On Thanksgiving last year, I took a calculated risk and drove the ol’ Camry through a moderate snow storm in order to celebrate the holiday with my sister. The further I drove, the weather conditions became more severe. Before long, I had to drive an average speed of 15 miles-an-hour in order to safely remain on the highway. Eventually, I did reach my destination.
By late afternoon, the storm had ended. The state highway department’s road condition Website showed that the road had been plowed open, so the decision to return home was easier. Along the route, I made a mental note of all the pickups, SUVs, and a few cars that were in ditches and cornfields. The drivers of these vehicles had taken their own chances but their end results were unfortunate.
When we stop to ponder the word chance, we realize that the term can mean a great many things. A baseball player knows that he can make a snap decision to assist a play that could decide the outcome of an inning or, if unsuccessful count as an error. Someone patronizing a casino is there to take chances with their money. What are the chances of winning and losing?
When planning for an event, like my Thanksgiving Day journey, we consult the weather forecast to find out the chances of precipitation. Chance is also that mysterious, unknown part of what happens in life that appears to have no categorical cause. This “force” seems impossible to predict or control.
We might say that good or bad luck are the product of chance. What are we supposed to do about chance? Friedrich Nietzche once said, “No victor believes in chance.” Meantime Thomas Fuller said, “A wise man turns chance into good fortune.”
What we do about chance depends upon circumstances. If one finds herself in a burning building the chance of jumping into a firemen’s net must be taken. If another person is given the opportunity to take free skydiving lessons, there is more of a choice–jump or don’t jump.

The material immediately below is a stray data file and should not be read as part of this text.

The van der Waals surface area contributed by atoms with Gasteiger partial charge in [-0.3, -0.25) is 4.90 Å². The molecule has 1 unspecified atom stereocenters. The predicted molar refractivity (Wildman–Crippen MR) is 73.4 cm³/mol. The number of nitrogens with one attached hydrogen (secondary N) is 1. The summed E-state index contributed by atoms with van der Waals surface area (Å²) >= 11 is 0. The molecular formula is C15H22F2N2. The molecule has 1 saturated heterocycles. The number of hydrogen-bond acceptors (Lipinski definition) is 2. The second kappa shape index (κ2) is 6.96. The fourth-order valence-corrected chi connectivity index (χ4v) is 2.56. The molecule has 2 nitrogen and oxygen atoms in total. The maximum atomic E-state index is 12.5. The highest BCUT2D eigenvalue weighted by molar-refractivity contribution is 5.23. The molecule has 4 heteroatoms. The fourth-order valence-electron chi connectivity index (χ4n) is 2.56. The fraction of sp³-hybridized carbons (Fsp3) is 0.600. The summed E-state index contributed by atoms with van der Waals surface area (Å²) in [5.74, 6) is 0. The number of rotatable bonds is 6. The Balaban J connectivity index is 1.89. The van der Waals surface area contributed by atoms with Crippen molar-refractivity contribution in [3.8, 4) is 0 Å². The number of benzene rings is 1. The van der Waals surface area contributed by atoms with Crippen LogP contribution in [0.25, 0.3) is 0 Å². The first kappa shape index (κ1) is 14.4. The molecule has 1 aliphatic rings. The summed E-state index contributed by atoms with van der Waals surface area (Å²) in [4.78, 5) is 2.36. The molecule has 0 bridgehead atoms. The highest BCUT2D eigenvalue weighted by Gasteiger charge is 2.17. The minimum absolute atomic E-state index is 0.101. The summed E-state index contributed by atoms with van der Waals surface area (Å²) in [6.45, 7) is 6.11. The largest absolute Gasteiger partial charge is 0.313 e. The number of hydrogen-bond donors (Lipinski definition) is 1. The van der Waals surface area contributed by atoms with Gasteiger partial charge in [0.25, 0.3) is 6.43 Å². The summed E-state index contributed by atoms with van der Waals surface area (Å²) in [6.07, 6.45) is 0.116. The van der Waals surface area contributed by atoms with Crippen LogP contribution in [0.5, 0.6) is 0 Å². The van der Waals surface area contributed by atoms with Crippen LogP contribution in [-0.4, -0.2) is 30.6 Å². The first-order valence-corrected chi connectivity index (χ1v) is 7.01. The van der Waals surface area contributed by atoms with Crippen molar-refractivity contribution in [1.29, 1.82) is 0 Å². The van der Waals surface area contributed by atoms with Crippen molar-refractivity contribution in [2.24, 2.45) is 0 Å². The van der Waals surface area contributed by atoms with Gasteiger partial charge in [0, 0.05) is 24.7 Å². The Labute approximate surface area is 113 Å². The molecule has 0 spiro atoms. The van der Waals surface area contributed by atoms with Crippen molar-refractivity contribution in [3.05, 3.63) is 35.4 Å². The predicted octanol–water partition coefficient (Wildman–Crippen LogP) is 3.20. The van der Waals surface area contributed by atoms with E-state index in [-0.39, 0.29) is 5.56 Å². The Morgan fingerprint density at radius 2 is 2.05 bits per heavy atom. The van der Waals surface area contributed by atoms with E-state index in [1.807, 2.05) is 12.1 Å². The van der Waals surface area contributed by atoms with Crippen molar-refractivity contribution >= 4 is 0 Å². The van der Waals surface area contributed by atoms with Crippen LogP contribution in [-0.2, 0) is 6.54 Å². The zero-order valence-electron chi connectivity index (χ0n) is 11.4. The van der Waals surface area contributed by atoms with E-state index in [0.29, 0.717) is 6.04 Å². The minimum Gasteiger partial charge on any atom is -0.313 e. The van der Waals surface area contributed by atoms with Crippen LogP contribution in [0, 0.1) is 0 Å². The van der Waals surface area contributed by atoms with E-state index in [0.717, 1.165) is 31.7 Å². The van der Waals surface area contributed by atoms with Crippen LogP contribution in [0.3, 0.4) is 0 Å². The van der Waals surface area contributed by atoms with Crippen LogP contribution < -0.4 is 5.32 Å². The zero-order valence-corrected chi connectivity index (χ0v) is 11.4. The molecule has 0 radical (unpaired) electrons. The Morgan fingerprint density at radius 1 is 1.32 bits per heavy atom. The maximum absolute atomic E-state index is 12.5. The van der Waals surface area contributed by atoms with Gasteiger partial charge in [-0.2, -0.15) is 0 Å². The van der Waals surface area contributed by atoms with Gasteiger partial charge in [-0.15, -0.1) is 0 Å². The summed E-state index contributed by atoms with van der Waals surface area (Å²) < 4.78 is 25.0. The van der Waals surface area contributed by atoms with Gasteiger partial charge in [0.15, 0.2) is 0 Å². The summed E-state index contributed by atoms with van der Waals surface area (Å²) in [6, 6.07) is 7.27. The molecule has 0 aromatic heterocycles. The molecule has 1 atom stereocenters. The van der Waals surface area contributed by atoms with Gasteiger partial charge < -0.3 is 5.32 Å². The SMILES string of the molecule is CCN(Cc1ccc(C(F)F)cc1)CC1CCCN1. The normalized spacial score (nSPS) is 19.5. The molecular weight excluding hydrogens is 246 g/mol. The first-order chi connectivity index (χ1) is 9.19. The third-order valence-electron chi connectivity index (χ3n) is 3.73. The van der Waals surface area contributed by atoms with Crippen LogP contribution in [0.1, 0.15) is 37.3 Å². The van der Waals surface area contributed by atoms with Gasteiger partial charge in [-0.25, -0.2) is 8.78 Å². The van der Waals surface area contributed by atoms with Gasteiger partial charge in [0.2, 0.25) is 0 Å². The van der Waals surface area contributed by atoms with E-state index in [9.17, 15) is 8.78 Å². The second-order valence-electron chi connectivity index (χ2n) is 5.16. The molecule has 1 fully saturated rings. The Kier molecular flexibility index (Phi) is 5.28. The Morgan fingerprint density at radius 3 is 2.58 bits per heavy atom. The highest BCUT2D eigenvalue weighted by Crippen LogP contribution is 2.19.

Regardless of who we are, we are presented with chances of all sorts. What we do with these chances is often a choice. In the case of the Thanksgiving snowstorm, I chose to take a chance on the highway. Because I took that chance, I eventually enjoyed a pleasant holiday celebration. If I would not have taken that chance, I would have sat at home alone, eating a pre-fab frozen dinner watching the snow fall.
In the American automobile industry, Henry Ford took a chance by designing and marketing the Model T. That chance turned out very well. Decades later, Ford Motor Company took chances with the Pinto. Eventually, that turned out unfortunate for the company and some of the people who took chances and bought the cars.
You can probably think of situations when you took chances, and the results were failure or embarrassment. You might also remember not taking a chance on some venture, then later, wanting to kick yourself for that decision, because someone else took advantage of the situation and succeeded. More rarely, perhaps you decided to take a chance, and you were rewarded with a happy result.
When faced with a decision, we can rely on the science of probability which may discourage or encourage us. In the end, we have to take a chance with one of the options. After all, what we do with chance, has everything to do with our lives.